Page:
Body & Fitness

Tips for telling your brain that you’re full

Tell your brain 'I'm full' with these easy tips.

As babies and toddlers, we are sensitive to the cues our body gives us that it is full and we stop eating. But as we get older, many of us stop paying attention to the signals from our body and end up eating too much. This can be because we want to reward ourselves with tasty treats between meals (many of which contain ingredients such as sugar and salt which our bodies end up craving) or because we respond to parental pressure to “eat up all your food” even if we feel we’ve had enough.

Studies show that overweight people have lower levels of a brain hormone known as PYY which tells us when we’re full, so signals are slower to kick in. Lower PYY levels also decrease the pleasure we get from food so we have to eat more sugary, salty and fatty foods to get the same sensations and it becomes a vicious cycle. But there are some things you can do to trick your body into thinking you are full.

**Eat an apple before your main meal

**Foods such as fruit and veges contain a lot of water and fibre which fill you up and tell your brain that you are full. Meanwhile, some, such as apples, contain lots of air, which produces a hormone that sends satiety signals. The trick is to eat foods like this at the start of a meal so you feel full earlier on and don’t eat so much. If you can’t face kicking off dinner with an apple, try a salad instead.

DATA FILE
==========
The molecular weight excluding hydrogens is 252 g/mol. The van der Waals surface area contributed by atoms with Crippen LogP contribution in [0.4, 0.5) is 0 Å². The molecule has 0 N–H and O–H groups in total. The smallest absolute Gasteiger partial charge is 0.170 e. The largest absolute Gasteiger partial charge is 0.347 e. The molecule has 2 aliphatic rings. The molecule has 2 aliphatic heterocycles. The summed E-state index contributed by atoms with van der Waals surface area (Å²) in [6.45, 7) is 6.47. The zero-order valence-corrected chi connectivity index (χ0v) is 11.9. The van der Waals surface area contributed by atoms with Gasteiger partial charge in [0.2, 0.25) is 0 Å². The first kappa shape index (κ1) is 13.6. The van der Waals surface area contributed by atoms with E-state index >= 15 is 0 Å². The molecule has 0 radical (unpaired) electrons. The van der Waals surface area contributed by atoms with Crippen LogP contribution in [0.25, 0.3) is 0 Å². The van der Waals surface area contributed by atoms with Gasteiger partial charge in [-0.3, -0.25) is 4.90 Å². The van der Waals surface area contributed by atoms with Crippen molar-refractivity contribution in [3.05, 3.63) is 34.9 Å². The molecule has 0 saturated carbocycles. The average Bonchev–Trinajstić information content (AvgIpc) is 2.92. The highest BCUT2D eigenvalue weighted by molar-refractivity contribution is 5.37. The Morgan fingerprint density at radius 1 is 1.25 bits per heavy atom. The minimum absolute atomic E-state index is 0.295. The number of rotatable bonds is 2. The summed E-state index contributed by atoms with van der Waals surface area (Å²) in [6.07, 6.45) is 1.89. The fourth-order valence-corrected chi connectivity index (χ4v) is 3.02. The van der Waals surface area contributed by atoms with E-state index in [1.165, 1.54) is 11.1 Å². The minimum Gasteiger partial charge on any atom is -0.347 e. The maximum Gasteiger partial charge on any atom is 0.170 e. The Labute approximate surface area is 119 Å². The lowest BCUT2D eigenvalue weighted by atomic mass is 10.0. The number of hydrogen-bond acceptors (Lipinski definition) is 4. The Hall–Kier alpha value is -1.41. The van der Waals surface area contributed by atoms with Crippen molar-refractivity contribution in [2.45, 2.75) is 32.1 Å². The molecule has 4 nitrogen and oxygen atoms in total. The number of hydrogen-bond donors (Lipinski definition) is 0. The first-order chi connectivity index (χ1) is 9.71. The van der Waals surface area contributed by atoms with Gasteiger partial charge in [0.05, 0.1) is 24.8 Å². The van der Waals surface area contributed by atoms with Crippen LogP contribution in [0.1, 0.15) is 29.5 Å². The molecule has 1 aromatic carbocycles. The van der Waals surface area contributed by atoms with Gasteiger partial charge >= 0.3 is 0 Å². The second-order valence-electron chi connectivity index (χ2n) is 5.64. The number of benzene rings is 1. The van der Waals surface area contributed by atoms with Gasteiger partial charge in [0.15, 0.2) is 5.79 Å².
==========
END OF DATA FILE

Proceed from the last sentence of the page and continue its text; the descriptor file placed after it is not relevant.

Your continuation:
Increase protein

Protein will fill you up more than the other two food groups – carbohydrates and fat – which is why high-protein diets have success. After eating a certain amount of it your stomach will say stop. Most people’s diets are made up of around 15% protein, but upping that to 20-30% can make a big difference to how satisfied you feel. Protein makes you feel full because it triggers the production of PYY. Good sources of protein include eggs, meat and dairy products.

Opt for ‘sloppy’ food

The texture of what we eat can make a difference to how full it makes us feel, according to scientists. An Australian study has found that “gloopy” food fills us up more than drier, harder versions. Porridge can be almost twice as filling as cereal, even if they are made of the same ingredients. That’s because porridge is more viscous, say the researchers. Give someone a plate full of food pulped into a soup – such as chicken, potatoes and vegetables – and they won’t be hungry again as soon as they would have been if they’d just eaten it dry.

**Eat alone and turn off the tv

**Studies show that we can eat up to 70% more food if we are distracted at meal time by things like watching TV. We don’t notice how much food we are shovelling in and keep going even once we’re full because we’re not paying attention to the “I’m full” signal from our stomachs. We also tend to eat more when we’re with others because we get distracted and we keep up with the amounts our companions eat – even if we don’t need it.

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